The fyrd was the Anglo-saxon fighting force. From the beginning of the Anglo-saxon period around 410AD right through to 1066, the structure of the fyrd evolved but it’s main task was always the same, to fight wars and battles for their chieftain or king when needed. The best evidence for the structure of a fyrd… Continue reading The Anglo-saxon fyrd
Year The early anglo Saxons based their year on the lunar calendar, when a month was marked by the phases of the moon (hence the name monath from the word mona meaning moon). As a result a year was made of 354 days. This obviously resulted in an accumulation of days at the end of… Continue reading Seasons and festivals: Time in Anglo Saxon and Viking England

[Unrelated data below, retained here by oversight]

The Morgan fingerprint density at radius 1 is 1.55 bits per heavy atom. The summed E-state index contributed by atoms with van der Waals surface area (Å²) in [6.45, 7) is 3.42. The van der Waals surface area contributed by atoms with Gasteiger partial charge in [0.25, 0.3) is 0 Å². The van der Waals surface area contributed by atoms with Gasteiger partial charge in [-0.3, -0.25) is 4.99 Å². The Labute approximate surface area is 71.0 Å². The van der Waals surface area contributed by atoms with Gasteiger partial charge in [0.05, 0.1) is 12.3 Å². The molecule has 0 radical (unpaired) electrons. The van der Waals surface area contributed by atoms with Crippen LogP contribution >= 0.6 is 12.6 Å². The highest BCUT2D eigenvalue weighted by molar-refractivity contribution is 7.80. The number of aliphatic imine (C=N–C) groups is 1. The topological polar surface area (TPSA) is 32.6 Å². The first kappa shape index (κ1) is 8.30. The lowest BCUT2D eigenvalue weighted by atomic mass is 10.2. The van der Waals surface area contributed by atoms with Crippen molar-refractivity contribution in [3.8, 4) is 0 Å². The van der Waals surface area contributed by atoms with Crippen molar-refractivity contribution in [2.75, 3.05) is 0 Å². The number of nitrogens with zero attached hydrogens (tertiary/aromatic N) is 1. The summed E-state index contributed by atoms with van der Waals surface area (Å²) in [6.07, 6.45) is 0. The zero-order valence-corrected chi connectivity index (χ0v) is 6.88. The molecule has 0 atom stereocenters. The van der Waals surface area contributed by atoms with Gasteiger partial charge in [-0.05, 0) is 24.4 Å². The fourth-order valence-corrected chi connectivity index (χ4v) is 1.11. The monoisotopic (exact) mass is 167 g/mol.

Weaving was not just a genteel accomplishment for rich ladies with nothing much else to do. It was the only way to clothe yourself, to make sails for your ships, to decorate your home, to make bags and sacks or blankets. It was a very lengthy process that in the end perhaps resulted in no… Continue reading Textiles and weaving.
Right up until the industrial revolution at the end of the 18th and beginning of the 19th centuries, Britain’s (and really the world’s) economy was largely based around agriculture. Settlements were mostly rural and even large centres such as monasteries, royal estates and palaces, and trading centres called wics would have been very rural by… Continue reading Country living: Buildings in early medieval rural communities